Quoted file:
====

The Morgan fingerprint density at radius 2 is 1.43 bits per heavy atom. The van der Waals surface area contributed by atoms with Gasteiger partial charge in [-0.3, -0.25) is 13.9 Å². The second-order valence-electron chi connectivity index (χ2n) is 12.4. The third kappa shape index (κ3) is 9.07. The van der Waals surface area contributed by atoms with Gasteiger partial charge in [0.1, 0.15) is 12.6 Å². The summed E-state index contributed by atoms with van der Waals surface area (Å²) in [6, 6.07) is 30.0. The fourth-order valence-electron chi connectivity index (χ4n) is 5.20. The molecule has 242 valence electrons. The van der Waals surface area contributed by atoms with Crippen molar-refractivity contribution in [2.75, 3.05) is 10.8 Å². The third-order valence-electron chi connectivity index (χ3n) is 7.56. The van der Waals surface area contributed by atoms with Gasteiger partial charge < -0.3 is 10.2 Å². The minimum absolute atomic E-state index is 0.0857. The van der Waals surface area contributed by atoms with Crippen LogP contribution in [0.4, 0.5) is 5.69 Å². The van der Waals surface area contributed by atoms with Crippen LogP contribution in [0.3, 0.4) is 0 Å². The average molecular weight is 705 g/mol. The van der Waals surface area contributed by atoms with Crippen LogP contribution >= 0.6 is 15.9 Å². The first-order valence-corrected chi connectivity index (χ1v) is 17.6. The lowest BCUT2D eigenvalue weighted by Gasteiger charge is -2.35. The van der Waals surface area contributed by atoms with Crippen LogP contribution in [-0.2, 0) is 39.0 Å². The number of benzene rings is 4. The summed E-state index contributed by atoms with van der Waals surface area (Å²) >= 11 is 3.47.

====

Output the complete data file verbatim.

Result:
The Morgan fingerprint density at radius 2 is 1.43 bits per heavy atom. The van der Waals surface area contributed by atoms with Gasteiger partial charge in [-0.3, -0.25) is 13.9 Å². The second-order valence-electron chi connectivity index (χ2n) is 12.4. The third kappa shape index (κ3) is 9.07. The van der Waals surface area contributed by atoms with Gasteiger partial charge in [0.1, 0.15) is 12.6 Å². The summed E-state index contributed by atoms with van der Waals surface area (Å²) in [6, 6.07) is 30.0. The fourth-order valence-electron chi connectivity index (χ4n) is 5.20. The molecule has 242 valence electrons. The van der Waals surface area contributed by atoms with Crippen molar-refractivity contribution in [2.75, 3.05) is 10.8 Å². The third-order valence-electron chi connectivity index (χ3n) is 7.56. The van der Waals surface area contributed by atoms with Gasteiger partial charge < -0.3 is 10.2 Å². The minimum absolute atomic E-state index is 0.0857. The van der Waals surface area contributed by atoms with Crippen LogP contribution in [0.4, 0.5) is 5.69 Å². The van der Waals surface area contributed by atoms with Crippen LogP contribution in [0.3, 0.4) is 0 Å². The average molecular weight is 705 g/mol. The van der Waals surface area contributed by atoms with Crippen LogP contribution >= 0.6 is 15.9 Å². The first-order valence-corrected chi connectivity index (χ1v) is 17.6. The lowest BCUT2D eigenvalue weighted by Gasteiger charge is -2.35. The van der Waals surface area contributed by atoms with Crippen LogP contribution in [-0.2, 0) is 39.0 Å². The number of benzene rings is 4. The summed E-state index contributed by atoms with van der Waals surface area (Å²) >= 11 is 3.47.